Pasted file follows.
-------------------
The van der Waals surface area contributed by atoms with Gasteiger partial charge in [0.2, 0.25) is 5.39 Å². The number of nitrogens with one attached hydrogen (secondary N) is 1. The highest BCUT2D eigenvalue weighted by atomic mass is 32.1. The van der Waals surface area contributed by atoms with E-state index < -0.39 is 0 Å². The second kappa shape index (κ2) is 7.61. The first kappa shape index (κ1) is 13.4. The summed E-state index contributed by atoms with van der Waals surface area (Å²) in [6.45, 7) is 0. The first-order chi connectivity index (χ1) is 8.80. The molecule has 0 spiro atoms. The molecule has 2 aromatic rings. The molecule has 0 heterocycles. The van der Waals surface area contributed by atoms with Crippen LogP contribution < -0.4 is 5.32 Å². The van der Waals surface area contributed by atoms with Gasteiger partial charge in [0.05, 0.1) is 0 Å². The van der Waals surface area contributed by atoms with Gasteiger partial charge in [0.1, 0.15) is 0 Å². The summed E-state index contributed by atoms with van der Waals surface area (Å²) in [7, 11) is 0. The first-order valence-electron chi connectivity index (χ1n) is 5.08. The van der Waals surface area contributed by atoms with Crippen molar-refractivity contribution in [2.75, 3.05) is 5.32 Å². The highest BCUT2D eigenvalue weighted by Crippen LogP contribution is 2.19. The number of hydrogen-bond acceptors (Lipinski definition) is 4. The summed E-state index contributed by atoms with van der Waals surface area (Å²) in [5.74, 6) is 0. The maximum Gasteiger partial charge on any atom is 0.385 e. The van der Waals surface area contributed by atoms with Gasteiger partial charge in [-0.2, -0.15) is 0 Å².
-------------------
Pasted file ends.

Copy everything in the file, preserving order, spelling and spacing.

The van der Waals surface area contributed by atoms with Gasteiger partial charge in [0.2, 0.25) is 5.39 Å². The number of nitrogens with one attached hydrogen (secondary N) is 1. The highest BCUT2D eigenvalue weighted by atomic mass is 32.1. The van der Waals surface area contributed by atoms with E-state index < -0.39 is 0 Å². The second kappa shape index (κ2) is 7.61. The first kappa shape index (κ1) is 13.4. The summed E-state index contributed by atoms with van der Waals surface area (Å²) in [6.45, 7) is 0. The first-order chi connectivity index (χ1) is 8.80. The molecule has 0 spiro atoms. The molecule has 2 aromatic rings. The molecule has 0 heterocycles. The van der Waals surface area contributed by atoms with Crippen LogP contribution < -0.4 is 5.32 Å². The van der Waals surface area contributed by atoms with Gasteiger partial charge in [0.05, 0.1) is 0 Å². The van der Waals surface area contributed by atoms with Gasteiger partial charge in [0.1, 0.15) is 0 Å². The summed E-state index contributed by atoms with van der Waals surface area (Å²) in [7, 11) is 0. The first-order valence-electron chi connectivity index (χ1n) is 5.08. The van der Waals surface area contributed by atoms with Crippen molar-refractivity contribution in [2.75, 3.05) is 5.32 Å². The highest BCUT2D eigenvalue weighted by Crippen LogP contribution is 2.19. The number of hydrogen-bond acceptors (Lipinski definition) is 4. The summed E-state index contributed by atoms with van der Waals surface area (Å²) in [5.74, 6) is 0. The maximum Gasteiger partial charge on any atom is 0.385 e. The van der Waals surface area contributed by atoms with Gasteiger partial charge in [-0.2, -0.15) is 0 Å².